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Afghans Who Aided US Troops Won’t be Left Behind: Biden

US President Joe Biden on Thursday said that Afghan interpreters who helped American troops during the 20-year-long war in Afghanistan will not be abandoned to their fate when all US and coalition troops leave the country.

Responding to questions after a White House speech, Biden said, “Those who helped us are not going to be left behind ... They’re welcome here just like anyone else who risked their lives to help us.”

Biden added: “They are going to come. We’ve already begun the process. Those who helped us are not going to be left behind.”

The Associated Press reported on Thursday that the Biden administration plans to evacuate tens of thousands of Afghan interpreters and others who worked with US forces over the last two decades while their applications for US entry are processed.

The administration intends to carry out the evacuation later this summer, likely in August, according to a second official familiar with the deliberations but not authorized to discuss them publicly, the Associated Press reports.

According to the report, both officials added that no country or countries for the planned temporary relocation have been settled on. 

“We are taking this seriously, here at the department and here in the United States government,” Pentagon spokesman John Kirby said on Thursday. “We know we have an obligation to these men and women and their families, and we’re working our way through how best to meet that obligation.” 

He said that “planning is ongoing” in this respect. 

“Lots of options available, both in terms of transportation, in terms of potential locations. And we’re just not there yet where I can specifically announce exactly how this is going to transpire,” he added.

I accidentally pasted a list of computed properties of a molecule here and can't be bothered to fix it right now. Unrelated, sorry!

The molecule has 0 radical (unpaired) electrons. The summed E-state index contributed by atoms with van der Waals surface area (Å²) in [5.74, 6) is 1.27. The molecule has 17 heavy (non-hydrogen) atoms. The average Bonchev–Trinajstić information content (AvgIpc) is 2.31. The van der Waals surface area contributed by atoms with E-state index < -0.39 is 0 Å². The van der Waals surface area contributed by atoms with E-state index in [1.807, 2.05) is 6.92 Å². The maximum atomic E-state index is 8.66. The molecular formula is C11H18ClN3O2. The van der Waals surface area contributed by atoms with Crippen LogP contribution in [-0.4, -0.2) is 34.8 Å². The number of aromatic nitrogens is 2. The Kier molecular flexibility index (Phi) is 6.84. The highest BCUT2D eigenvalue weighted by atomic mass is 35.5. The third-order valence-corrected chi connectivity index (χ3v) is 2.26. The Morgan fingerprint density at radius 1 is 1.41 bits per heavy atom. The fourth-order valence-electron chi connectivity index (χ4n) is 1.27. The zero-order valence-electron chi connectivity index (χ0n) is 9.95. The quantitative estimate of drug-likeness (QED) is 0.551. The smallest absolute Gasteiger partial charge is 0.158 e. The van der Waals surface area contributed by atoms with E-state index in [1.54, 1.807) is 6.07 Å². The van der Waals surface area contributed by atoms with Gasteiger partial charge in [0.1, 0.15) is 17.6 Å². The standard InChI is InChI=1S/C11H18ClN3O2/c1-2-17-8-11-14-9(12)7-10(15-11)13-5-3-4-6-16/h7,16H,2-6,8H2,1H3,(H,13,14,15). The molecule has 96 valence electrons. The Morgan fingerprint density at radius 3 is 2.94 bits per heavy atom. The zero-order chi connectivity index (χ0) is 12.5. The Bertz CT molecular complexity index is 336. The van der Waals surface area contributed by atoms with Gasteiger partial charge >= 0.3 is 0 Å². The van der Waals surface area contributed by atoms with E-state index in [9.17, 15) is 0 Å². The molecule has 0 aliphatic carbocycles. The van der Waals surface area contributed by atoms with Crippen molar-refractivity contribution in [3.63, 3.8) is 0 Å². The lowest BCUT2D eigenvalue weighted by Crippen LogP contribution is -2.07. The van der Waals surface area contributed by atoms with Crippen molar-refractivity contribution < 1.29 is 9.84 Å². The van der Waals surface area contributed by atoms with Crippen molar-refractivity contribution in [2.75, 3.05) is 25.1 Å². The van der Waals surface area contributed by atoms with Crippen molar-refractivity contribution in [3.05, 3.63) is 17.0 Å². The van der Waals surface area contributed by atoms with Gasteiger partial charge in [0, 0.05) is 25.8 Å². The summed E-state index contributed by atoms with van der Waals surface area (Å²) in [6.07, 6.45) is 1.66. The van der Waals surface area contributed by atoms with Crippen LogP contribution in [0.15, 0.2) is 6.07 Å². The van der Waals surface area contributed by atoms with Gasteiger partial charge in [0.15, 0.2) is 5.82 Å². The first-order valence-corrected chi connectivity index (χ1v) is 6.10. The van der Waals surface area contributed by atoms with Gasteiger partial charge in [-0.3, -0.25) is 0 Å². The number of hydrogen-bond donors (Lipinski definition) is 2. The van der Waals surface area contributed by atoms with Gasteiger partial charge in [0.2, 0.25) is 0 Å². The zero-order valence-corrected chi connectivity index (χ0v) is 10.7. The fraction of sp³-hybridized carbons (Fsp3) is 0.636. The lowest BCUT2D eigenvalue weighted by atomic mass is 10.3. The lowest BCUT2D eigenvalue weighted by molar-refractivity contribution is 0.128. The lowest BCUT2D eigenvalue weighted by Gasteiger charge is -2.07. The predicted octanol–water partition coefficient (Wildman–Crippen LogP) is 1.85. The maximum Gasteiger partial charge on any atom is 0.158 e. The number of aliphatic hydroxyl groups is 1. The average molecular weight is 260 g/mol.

Afghan interpreters and others who have worked with US and coalition forces have held many rallies over the last two months, demanding attention from the United States and other NATO allies to their safety once all troops leave Afghanistan.

Afghans Who Aided US Troops Won’t be Left Behind: Biden

Biden says Afghan interpreters who "risked their lives" for American troops won't be left behind.

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US President Joe Biden on Thursday said that Afghan interpreters who helped American troops during the 20-year-long war in Afghanistan will not be abandoned to their fate when all US and coalition troops leave the country.

Responding to questions after a White House speech, Biden said, “Those who helped us are not going to be left behind ... They’re welcome here just like anyone else who risked their lives to help us.”

Biden added: “They are going to come. We’ve already begun the process. Those who helped us are not going to be left behind.”

The Associated Press reported on Thursday that the Biden administration plans to evacuate tens of thousands of Afghan interpreters and others who worked with US forces over the last two decades while their applications for US entry are processed.

The administration intends to carry out the evacuation later this summer, likely in August, according to a second official familiar with the deliberations but not authorized to discuss them publicly, the Associated Press reports.

According to the report, both officials added that no country or countries for the planned temporary relocation have been settled on. 

“We are taking this seriously, here at the department and here in the United States government,” Pentagon spokesman John Kirby said on Thursday. “We know we have an obligation to these men and women and their families, and we’re working our way through how best to meet that obligation.” 

He said that “planning is ongoing” in this respect. 

“Lots of options available, both in terms of transportation, in terms of potential locations. And we’re just not there yet where I can specifically announce exactly how this is going to transpire,” he added.

Afghan interpreters and others who have worked with US and coalition forces have held many rallies over the last two months, demanding attention from the United States and other NATO allies to their safety once all troops leave Afghanistan.

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